Through the support of the Secondary School Scholarship Program, students in Santiago Atitlan are better able to serve their families, their communities and themselves. As part of their scholarship requirements they tutor younger students and volunteer in community service organizations. In the past two years, twelve students have graduated and begun working in careers such as nursing, education and business administration.
After much investigation, reflection and conversation, we are happy to announce that in 2015 we will be implementing some exciting changes to this long-standing program that will directly benefit students, their families and the community.
These changes will affect how we engage students throughout their schooling and ultimately enhance their capacity to transform their communities. The new application and student contract will be more rigorous, allowing us to locate families with the most limited resources and youths most likely to be future agents of change. Students in the program will now attend monthly workshops on personal and academic development, and receive additional tutoring and career advice. In addition, we have already begun increased home visits to help parents, guardians and students manage the demands of higher education.
It is an exciting time for us, and we want to make sure our donors know that we could not do any of it without you. Our intensified program costs have increased the monthly support per student from about $30 per month ($350 per year) to $40 per month ($500 per year), but any and all donations are greatly appreciated. Your generosity has helped us complete seven years of scholarships, and we hope you will continue to support these bright stars. Please forward this newsletter to a friend!
You can expect more information about the changes from the students, since they will be communicating directly with their sponsors in 2015. Or feel free to contact us for more information about our program.
Anita Smart has been the Executive Director of Natik since September 2010, and today is sharing some of the stories of her past week in Natik!
One of the things I love the most about Natik is the amazing ‘whatever it takes’ attitude that seems to prevail among staff, volunteers and locals. On a recent visit to Santiago Atitlan, I had all sorts of ideas for blog posts along those lines, but of course life intervened and here I am back home and didn’t write any of them! Below are some notes and photos instead.
Isaias is the visiting pied piper of books for nine schools that don’t have reading books. Every day, he selects a bag of books from the Puerta Abierta Library
and travels on the back of a pickup truck to a different school because that is the least expensive mode of transport, and he prefers knowing that every possible cent goes into getting more books, not his comfort or convenience. Then he rallies the children with silly songs and movement and sits on the floor with them so that they can be close for the excitement of reading a book out loud. After the story, he engages the children in an art project. During recess, he sits outside with his bag of books, and because he only goes once a week, the children eagerly cluster around him for the opportunity of having a real book in their hands.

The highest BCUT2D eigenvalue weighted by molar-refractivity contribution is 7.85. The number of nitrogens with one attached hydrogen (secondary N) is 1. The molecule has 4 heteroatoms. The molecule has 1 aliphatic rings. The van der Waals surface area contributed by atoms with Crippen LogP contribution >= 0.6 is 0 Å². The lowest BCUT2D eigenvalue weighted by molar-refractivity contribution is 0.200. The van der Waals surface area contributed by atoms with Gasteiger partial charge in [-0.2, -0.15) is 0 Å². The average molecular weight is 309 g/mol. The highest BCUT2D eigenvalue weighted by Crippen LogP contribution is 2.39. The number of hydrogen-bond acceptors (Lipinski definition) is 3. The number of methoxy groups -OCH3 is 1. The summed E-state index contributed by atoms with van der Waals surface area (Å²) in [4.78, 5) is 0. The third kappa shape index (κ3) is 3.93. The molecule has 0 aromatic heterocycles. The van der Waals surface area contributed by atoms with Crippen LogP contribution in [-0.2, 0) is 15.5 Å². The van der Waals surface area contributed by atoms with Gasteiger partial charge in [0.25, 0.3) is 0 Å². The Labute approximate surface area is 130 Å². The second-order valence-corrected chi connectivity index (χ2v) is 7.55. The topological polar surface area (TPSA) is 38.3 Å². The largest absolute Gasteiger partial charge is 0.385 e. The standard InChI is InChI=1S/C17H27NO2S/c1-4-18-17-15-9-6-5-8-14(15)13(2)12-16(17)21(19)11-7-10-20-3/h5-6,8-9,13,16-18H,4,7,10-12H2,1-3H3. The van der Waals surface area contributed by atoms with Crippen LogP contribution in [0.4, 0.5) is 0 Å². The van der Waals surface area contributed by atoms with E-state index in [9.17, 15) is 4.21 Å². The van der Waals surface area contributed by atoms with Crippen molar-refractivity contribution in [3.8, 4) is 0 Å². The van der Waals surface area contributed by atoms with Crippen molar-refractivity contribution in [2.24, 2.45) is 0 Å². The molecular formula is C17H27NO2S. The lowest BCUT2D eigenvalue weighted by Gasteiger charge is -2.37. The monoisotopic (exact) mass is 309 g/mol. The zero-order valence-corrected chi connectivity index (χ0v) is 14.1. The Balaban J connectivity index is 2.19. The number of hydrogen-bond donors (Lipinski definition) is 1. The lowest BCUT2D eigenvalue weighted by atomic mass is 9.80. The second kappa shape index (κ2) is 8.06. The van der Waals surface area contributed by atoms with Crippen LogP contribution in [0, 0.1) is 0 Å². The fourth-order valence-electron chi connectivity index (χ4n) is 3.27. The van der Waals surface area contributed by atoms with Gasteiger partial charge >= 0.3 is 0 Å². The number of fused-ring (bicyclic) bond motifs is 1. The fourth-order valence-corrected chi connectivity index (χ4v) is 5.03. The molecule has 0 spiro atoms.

Amanda is the founder and director of Puerta Abierta Library, preschool, kindergarten and first grade, and despite a demanding schedule, still loves to get down on the floor with children in the local public schools for an art project now and then!
Joanne Castronovo has been working with our partners in Zinacantan, Chiapas and traveled with me to visit Santiago, Guatemala. She is a recently retired high school teacher and director, and was delighted to share the joy and excitement of the children at the schools we visited with Isaias.
is our current Natik fellow living in Santiago. She is working with several board members in the US to document the craft and embroidery talents of the Just Apparel artisans to create a catalog of design elements that can be shared with designers for developing new products.
Artisans who braved the hot sun for a roof-top general meeting, and had their embroidery and crafts photographed for the menu of design elements.
is the coordinator of the scholarship program and would never consider the option of a simple phone call when delivering complicated or difficult information to the families of the scholarship students. Riding 30 minutes round trip on the back of a pickup truck in the heat of the day for a 15 minute conversation with parents or guardian is simply part of her job, which she does cheerfully, always sensitive to the fact that most of the scholarship families barely speak Spanish, much less understand the bureaucratic minutia of secondary and high schools that their children attend.
The next student we hear from is Jose! He is practical in his assessments and has no illusions about easy success…
I felt good when I arrived at my first day in elementary school. I was happy because it was my first time in a place where I could learn things I had not learned, and I like to do so.
It was especially not bad that I felt very happy since my first day was a surprise for me: my father and my mother gave me the opportunity to study.
I remember that when I arrived at my first week in middle schooI I felt grateful because reaching this level was a challenge, but also an opportunity. Nothing is given if one does not strain. Challenge allows us to have more success so that we can accomplish something in our lives.
By the time I reached my first day in highschool I almost felt as if I were a teacher myself because I had managed to reach that level of education. In order to arrive at such an place, one has to feel something strongly because it is not easy; in the end one has to suffer to achieve success.